The Dangers Of Mocking Mental Health In Film
Is film irresponsible in its depiction of mental health? Ashleigh investigates.
It’s 2016. We live in a progressive society where all military positions are available to women and same sex marriage is legal. Meanwhile, mental illness faces constant stigma in the mass media. Unless you study psychology, chances are most of your knowledge about mental illness comes from newspapers, magazines, films and TV. False representations in the media feed off of prejudice and fear, which encourage damaging stereotypes. It’s estimated, that a quarter of the UK’s population is experiencing mental illness… So, why is it a taboo subject?
I set out to explore two genres that tend to treat mental health as a joke or as a danger to society to try and understand whether these stigmas are making their way into society.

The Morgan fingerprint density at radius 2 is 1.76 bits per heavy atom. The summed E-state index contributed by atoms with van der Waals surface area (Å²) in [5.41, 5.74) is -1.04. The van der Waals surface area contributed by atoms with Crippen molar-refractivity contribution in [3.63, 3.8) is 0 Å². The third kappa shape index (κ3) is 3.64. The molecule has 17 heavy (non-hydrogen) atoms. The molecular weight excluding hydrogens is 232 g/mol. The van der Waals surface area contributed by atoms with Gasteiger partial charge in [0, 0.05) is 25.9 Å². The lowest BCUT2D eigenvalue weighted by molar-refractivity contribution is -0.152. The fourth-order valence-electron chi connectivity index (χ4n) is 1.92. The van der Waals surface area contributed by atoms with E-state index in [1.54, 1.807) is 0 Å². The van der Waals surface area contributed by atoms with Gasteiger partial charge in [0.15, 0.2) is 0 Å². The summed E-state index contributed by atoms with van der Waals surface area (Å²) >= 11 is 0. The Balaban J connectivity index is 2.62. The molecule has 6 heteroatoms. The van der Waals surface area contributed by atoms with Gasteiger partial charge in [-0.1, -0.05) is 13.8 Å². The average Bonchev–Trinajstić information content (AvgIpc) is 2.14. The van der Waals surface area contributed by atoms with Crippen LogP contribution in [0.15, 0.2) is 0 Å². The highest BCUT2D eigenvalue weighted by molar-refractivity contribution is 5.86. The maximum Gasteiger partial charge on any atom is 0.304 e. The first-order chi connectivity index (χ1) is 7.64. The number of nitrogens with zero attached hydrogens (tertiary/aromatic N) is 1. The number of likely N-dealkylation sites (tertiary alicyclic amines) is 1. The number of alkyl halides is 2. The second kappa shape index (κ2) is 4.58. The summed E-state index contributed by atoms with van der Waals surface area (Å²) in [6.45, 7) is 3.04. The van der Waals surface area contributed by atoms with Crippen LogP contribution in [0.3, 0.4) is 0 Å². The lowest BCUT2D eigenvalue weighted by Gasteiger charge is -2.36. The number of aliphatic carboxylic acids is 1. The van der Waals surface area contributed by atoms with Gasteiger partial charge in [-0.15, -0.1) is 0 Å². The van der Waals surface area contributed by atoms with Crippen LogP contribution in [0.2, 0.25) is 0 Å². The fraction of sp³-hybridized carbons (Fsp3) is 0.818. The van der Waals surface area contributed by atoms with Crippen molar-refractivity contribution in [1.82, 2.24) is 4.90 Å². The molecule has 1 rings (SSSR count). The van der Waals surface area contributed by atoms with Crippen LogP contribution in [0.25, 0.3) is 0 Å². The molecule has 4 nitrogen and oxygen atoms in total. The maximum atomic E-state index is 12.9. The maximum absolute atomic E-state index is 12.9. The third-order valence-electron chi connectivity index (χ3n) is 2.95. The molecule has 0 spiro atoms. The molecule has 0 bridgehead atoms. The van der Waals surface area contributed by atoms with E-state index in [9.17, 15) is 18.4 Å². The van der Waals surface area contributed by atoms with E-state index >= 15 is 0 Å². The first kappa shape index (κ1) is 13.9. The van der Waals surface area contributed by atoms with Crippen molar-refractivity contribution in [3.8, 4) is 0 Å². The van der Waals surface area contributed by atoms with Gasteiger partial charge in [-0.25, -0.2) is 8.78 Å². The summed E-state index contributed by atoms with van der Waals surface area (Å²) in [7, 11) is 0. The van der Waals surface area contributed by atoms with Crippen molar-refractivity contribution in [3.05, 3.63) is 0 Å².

‘…we’re men, we’re supposed to be tough’
Whenever men are asked to share their opinions about the stigma attached to mental illness. With answers like ‘we’re men, we’re supposed to be tough’, it’s clear that the discrimination towards men and mental health must change. The 90s, an era of male-gone-mad characters, saw box office successes like ‘Goodfellas’, ‘Fight Club’ and ‘American Beauty’, which dealt with social anxiety, insomnia and depression. Harold Ramis directed a not-so celebrated comedy in 1999, which is considered to have scant regard to realism. Many people presume that mental illness is triggered by traumatic events in the past. It’s a myth. They are usually developed with no history of drama. Then again, it’s no surprise people believe this with careless scripts like ‘Analyze This’.